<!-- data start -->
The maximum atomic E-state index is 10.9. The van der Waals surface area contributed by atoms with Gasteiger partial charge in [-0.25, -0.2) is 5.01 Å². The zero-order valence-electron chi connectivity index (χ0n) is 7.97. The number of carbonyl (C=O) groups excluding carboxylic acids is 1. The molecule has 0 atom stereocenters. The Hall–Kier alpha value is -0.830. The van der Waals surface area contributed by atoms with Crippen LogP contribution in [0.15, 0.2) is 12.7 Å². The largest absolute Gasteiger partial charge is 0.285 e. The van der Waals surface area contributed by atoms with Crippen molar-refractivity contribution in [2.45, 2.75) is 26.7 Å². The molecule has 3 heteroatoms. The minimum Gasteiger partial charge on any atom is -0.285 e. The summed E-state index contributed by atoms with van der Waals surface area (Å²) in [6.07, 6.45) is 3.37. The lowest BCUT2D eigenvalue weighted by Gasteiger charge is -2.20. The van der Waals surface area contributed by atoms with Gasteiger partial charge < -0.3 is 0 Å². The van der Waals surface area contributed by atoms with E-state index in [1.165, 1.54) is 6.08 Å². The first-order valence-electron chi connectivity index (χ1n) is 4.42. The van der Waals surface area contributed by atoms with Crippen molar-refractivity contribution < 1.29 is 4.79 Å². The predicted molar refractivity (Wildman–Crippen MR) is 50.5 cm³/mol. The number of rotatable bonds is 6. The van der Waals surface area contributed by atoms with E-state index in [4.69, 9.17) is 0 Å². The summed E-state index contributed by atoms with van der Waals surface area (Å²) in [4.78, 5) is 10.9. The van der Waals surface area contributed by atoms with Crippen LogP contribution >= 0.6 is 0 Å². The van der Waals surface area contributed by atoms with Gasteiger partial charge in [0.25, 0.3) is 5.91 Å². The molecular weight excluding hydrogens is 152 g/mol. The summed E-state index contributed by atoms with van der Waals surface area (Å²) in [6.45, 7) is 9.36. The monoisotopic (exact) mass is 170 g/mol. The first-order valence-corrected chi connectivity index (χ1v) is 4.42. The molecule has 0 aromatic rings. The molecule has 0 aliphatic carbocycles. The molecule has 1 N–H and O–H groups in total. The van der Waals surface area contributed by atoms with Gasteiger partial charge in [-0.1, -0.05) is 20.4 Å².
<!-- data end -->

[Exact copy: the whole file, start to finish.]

The maximum atomic E-state index is 10.9. The van der Waals surface area contributed by atoms with Gasteiger partial charge in [-0.25, -0.2) is 5.01 Å². The zero-order valence-electron chi connectivity index (χ0n) is 7.97. The number of carbonyl (C=O) groups excluding carboxylic acids is 1. The molecule has 0 atom stereocenters. The Hall–Kier alpha value is -0.830. The van der Waals surface area contributed by atoms with Crippen LogP contribution in [0.15, 0.2) is 12.7 Å². The largest absolute Gasteiger partial charge is 0.285 e. The van der Waals surface area contributed by atoms with Crippen molar-refractivity contribution in [2.45, 2.75) is 26.7 Å². The molecule has 3 heteroatoms. The minimum Gasteiger partial charge on any atom is -0.285 e. The summed E-state index contributed by atoms with van der Waals surface area (Å²) in [6.07, 6.45) is 3.37. The lowest BCUT2D eigenvalue weighted by Gasteiger charge is -2.20. The van der Waals surface area contributed by atoms with Gasteiger partial charge < -0.3 is 0 Å². The van der Waals surface area contributed by atoms with E-state index in [1.165, 1.54) is 6.08 Å². The first-order valence-electron chi connectivity index (χ1n) is 4.42. The van der Waals surface area contributed by atoms with Crippen molar-refractivity contribution < 1.29 is 4.79 Å². The predicted molar refractivity (Wildman–Crippen MR) is 50.5 cm³/mol. The number of rotatable bonds is 6. The van der Waals surface area contributed by atoms with E-state index in [4.69, 9.17) is 0 Å². The summed E-state index contributed by atoms with van der Waals surface area (Å²) in [4.78, 5) is 10.9. The van der Waals surface area contributed by atoms with Crippen LogP contribution >= 0.6 is 0 Å². The van der Waals surface area contributed by atoms with Gasteiger partial charge in [0.25, 0.3) is 5.91 Å². The molecular weight excluding hydrogens is 152 g/mol. The summed E-state index contributed by atoms with van der Waals surface area (Å²) in [6.45, 7) is 9.36. The monoisotopic (exact) mass is 170 g/mol. The first-order valence-corrected chi connectivity index (χ1v) is 4.42. The molecule has 0 aromatic rings. The molecule has 0 aliphatic carbocycles. The molecule has 1 N–H and O–H groups in total. The van der Waals surface area contributed by atoms with Gasteiger partial charge in [-0.1, -0.05) is 20.4 Å².